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Homework Help: Flux and nonconducting shells

  1. Apr 5, 2010 #1
    1. The problem statement, all variables and given/known data

    Flux and nonconducting shells. A charged particle is suspended at the center of two concentric spherical shells that are very thin and made of nonconducting material. Figure (a) below shows a cross section. Figure (b) below gives the net flux Φ through a Gaussian sphere centered on the particle, as a function of the radius r of the sphere. The scale of the vertical axis is set by Φs = 17.0 × 10^5 N·m^2/C. (a) What is the charge of the central particle? Give your answers in µC. What are the net charges of (b) shell A and (c) shell B?

    http://edugen.wiley.com/edugen/courses/crs1650/art/qb/qu/c23/pict_23_12.gif


    2. Relevant equations

    EoI = qenc

    3. The attempt at a solution

    So I got the measurement of each scale on the graph by dividing Φs by 5 which gave me: 3.4x10^5 N m^2/C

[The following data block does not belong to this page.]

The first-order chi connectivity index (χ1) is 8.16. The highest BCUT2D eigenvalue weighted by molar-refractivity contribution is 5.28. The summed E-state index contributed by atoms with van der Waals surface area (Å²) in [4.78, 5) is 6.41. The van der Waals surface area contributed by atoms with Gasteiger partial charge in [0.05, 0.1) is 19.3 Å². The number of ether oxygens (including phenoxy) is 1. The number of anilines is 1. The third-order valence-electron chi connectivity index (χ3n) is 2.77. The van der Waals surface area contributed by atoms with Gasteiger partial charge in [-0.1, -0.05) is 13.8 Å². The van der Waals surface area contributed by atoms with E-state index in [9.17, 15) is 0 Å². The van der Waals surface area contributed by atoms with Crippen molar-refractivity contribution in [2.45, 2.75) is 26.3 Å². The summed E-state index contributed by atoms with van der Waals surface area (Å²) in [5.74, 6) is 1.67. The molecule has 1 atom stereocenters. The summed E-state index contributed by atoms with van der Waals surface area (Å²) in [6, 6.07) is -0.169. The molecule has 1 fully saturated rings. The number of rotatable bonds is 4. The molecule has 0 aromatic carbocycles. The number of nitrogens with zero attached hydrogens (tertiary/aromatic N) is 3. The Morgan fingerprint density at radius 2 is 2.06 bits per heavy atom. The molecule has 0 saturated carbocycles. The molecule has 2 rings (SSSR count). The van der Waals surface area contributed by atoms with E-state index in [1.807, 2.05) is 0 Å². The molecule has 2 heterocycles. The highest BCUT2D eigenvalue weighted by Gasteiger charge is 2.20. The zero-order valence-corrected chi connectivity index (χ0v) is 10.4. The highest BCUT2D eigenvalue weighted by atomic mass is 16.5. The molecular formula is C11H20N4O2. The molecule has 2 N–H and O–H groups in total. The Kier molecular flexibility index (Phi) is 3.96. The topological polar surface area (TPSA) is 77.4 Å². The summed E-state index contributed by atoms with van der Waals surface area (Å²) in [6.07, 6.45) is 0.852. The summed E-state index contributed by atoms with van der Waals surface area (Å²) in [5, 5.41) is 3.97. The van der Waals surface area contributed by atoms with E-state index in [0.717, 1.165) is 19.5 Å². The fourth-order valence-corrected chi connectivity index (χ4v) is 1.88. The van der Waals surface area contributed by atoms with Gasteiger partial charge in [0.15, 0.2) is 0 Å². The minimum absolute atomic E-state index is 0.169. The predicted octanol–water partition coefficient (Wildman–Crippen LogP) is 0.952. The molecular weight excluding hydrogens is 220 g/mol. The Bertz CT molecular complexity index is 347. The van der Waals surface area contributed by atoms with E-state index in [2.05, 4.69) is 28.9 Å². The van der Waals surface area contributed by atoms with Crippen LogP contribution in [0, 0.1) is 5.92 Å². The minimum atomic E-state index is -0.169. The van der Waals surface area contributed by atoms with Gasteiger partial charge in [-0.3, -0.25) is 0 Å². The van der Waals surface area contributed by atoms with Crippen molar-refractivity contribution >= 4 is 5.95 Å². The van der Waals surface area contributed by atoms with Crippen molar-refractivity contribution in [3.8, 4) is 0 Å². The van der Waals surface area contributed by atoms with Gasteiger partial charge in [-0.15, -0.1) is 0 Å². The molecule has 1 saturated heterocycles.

For a) I used EoI = qenc and got 6.018 C which was correct.

    now for part b) I found the flux to be -13.6x10^5 N m^2/C. Now finding that I was able to find the q for that area. I found the area to be -1.2036x10^5 C. Now in order to find the net charge for shell a, I subtracted the charge of the central particle which was found in part a) to the charge found in part b) which gave me -1.8054x10^-5 C. But that answer was wrong.

    I must have the logic wrong for part b). Can anyone help me out :)
     
  2. jcsd
  3. Apr 5, 2010 #2

    collinsmark

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    Are you sure that you are entering your data in units of [tex] \mu C [/tex]?
     
  4. Apr 5, 2010 #3
    yes I have converted them to nano C
     
  5. Apr 6, 2010 #4

    collinsmark

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    Don't you mean micro coulombs? For example, if your calculated answer was -1.8054x10^-5 C, which is -18.054x10-6 C, which is -18.054 µC, meaning you should enter in -18.054.

    (It says in the problem statement, "Give your answers in µC.")
     
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